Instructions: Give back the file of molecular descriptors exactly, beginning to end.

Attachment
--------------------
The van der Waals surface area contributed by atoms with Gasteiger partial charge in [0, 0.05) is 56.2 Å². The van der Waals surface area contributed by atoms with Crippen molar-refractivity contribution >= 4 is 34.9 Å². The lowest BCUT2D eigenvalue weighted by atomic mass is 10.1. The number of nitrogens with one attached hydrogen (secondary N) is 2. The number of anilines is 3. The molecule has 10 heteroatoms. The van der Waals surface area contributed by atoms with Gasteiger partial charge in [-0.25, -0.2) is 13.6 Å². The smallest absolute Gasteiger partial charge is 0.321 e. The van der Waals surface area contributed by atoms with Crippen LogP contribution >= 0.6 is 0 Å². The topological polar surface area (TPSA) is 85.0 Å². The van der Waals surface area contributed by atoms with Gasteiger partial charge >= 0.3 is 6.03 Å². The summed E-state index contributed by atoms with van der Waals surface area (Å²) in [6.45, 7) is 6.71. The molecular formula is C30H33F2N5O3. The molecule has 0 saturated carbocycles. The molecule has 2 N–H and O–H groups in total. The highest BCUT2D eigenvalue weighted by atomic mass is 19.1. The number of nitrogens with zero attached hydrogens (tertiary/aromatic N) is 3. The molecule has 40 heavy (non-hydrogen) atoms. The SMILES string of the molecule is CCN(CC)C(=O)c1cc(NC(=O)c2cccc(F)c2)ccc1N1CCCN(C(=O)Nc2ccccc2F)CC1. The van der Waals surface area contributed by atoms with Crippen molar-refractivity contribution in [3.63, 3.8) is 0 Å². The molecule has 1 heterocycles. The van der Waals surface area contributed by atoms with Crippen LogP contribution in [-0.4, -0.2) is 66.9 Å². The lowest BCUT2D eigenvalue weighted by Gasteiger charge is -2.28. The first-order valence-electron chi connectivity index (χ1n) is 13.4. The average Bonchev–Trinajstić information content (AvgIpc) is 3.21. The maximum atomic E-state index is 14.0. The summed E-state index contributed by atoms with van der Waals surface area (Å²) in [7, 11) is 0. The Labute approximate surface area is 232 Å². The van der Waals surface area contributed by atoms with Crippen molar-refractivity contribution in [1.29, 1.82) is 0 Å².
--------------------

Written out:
The van der Waals surface area contributed by atoms with Gasteiger partial charge in [0, 0.05) is 56.2 Å². The van der Waals surface area contributed by atoms with Crippen molar-refractivity contribution >= 4 is 34.9 Å². The lowest BCUT2D eigenvalue weighted by atomic mass is 10.1. The number of nitrogens with one attached hydrogen (secondary N) is 2. The number of anilines is 3. The molecule has 10 heteroatoms. The van der Waals surface area contributed by atoms with Gasteiger partial charge in [-0.25, -0.2) is 13.6 Å². The smallest absolute Gasteiger partial charge is 0.321 e. The van der Waals surface area contributed by atoms with Crippen LogP contribution >= 0.6 is 0 Å². The topological polar surface area (TPSA) is 85.0 Å². The van der Waals surface area contributed by atoms with Gasteiger partial charge >= 0.3 is 6.03 Å². The summed E-state index contributed by atoms with van der Waals surface area (Å²) in [6.45, 7) is 6.71. The molecular formula is C30H33F2N5O3. The molecule has 0 saturated carbocycles. The molecule has 2 N–H and O–H groups in total. The highest BCUT2D eigenvalue weighted by atomic mass is 19.1. The number of nitrogens with zero attached hydrogens (tertiary/aromatic N) is 3. The molecule has 40 heavy (non-hydrogen) atoms. The SMILES string of the molecule is CCN(CC)C(=O)c1cc(NC(=O)c2cccc(F)c2)ccc1N1CCCN(C(=O)Nc2ccccc2F)CC1. The van der Waals surface area contributed by atoms with Crippen molar-refractivity contribution in [3.63, 3.8) is 0 Å². The molecule has 1 heterocycles. The van der Waals surface area contributed by atoms with Crippen LogP contribution in [-0.4, -0.2) is 66.9 Å². The lowest BCUT2D eigenvalue weighted by Gasteiger charge is -2.28. The first-order valence-electron chi connectivity index (χ1n) is 13.4. The average Bonchev–Trinajstić information content (AvgIpc) is 3.21. The maximum atomic E-state index is 14.0. The summed E-state index contributed by atoms with van der Waals surface area (Å²) in [7, 11) is 0. The Labute approximate surface area is 232 Å². The van der Waals surface area contributed by atoms with Crippen molar-refractivity contribution in [1.29, 1.82) is 0 Å².